I shall endeavour to deal with some of the arguments advanced elsewhere by members of the Government as to why this organization should be slowly put. to death. One argument will be that it should be allowed to die because some of its members are not the same persons as those who came forward for employment on the waterfront in 192S. The Minister for Trade and Customs (Senator Keane) has made that statement. I have found, upon inquiry, that 75 per cent, of the present members were members in 1928, and that the whole of the members of the present executive committee have been working on the waterfront in Melbourne since 192S. Another argument will be that the action taken will assist to maintain industrial peace on the waterfront in the port of Melbourne. I ask honorable members: Is it reasonably plain that a government act which will jeopardize the continued industrial existence of some hundreds of workmen, is likely to be conducive to industrial peace? Is that the sort of action that is likely to bring harmony to the waterfront - when 1,700 men ure turned against the remaining 1,100, and a committee is set up on which the 1,700 have three nominees and the 1,100 have no representation whatever? Mark you, under this regulation a token registration is to be issued to men who are approved by this committee ; not, I remind yon, that hated word "licence", which we had under the Transport Workers' Act. It is dignified to-day by the euphemism " token of registration ". I congratulate the draftsman upon a very much happier choice of terminology; but at least the effect is the same. It means that only those who hold this token of registration are to be allowed to work on the waterfront, and only those who are approved by this committee are to secure the token of registration. It is true that any person who is a member of the union at the time of the making of these regulations, shall not be refused registration on that account. He does not get it automatically, but he is not to be refused on that account. At the same time, however, the organization is not to be allowed to make any recruitment to its membership, although no such limitation is placed on the other organization. Indeed, if controversial matters arise in regard to regulation of the conditions of work on the waterfront, they are to be dealt with by the representatives of only one of the unions. So, on either of those two counts, any justification falls entirely to the ground. I repeat the claim that I made earlier, namely, that the port of Melbourne has enjoyed a very much happier record of industrial harmony on the waterfront than has any other of the principal ports throughout the Commonwealth. Contrasted with Sydney, in which there is no branch of the Permanent and Casual Wharf Labourers Union, its record shines, and is one for which the people of Victoria are very thankful.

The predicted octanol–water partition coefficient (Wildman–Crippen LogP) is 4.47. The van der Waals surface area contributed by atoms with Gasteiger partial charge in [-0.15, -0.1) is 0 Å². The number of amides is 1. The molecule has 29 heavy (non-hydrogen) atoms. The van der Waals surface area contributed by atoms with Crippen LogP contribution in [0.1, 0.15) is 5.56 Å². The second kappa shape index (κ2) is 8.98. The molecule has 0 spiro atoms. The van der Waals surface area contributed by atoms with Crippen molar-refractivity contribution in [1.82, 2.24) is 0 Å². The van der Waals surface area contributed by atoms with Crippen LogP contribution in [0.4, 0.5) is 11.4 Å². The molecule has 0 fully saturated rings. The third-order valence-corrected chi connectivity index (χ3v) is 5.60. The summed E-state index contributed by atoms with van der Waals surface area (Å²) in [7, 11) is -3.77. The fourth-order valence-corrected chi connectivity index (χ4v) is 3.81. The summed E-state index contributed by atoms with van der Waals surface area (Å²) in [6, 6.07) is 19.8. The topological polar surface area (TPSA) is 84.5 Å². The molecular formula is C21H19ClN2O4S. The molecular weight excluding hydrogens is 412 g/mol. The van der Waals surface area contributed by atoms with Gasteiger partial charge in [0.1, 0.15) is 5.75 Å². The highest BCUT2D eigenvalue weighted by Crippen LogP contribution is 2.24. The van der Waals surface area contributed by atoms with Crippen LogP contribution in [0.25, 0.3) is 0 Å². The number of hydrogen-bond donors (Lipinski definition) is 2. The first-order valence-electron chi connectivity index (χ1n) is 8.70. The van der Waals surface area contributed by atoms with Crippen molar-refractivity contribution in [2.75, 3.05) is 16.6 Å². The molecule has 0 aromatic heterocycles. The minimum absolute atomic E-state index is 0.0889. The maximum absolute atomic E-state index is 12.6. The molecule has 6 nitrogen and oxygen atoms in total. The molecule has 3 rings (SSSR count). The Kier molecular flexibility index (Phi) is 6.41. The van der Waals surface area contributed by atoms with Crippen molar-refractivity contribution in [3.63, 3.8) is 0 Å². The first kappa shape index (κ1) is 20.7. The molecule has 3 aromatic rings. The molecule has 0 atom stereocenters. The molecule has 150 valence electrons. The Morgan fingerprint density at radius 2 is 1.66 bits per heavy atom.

Silting suspended from 6 to 8.15p.m.

Debate interrupted.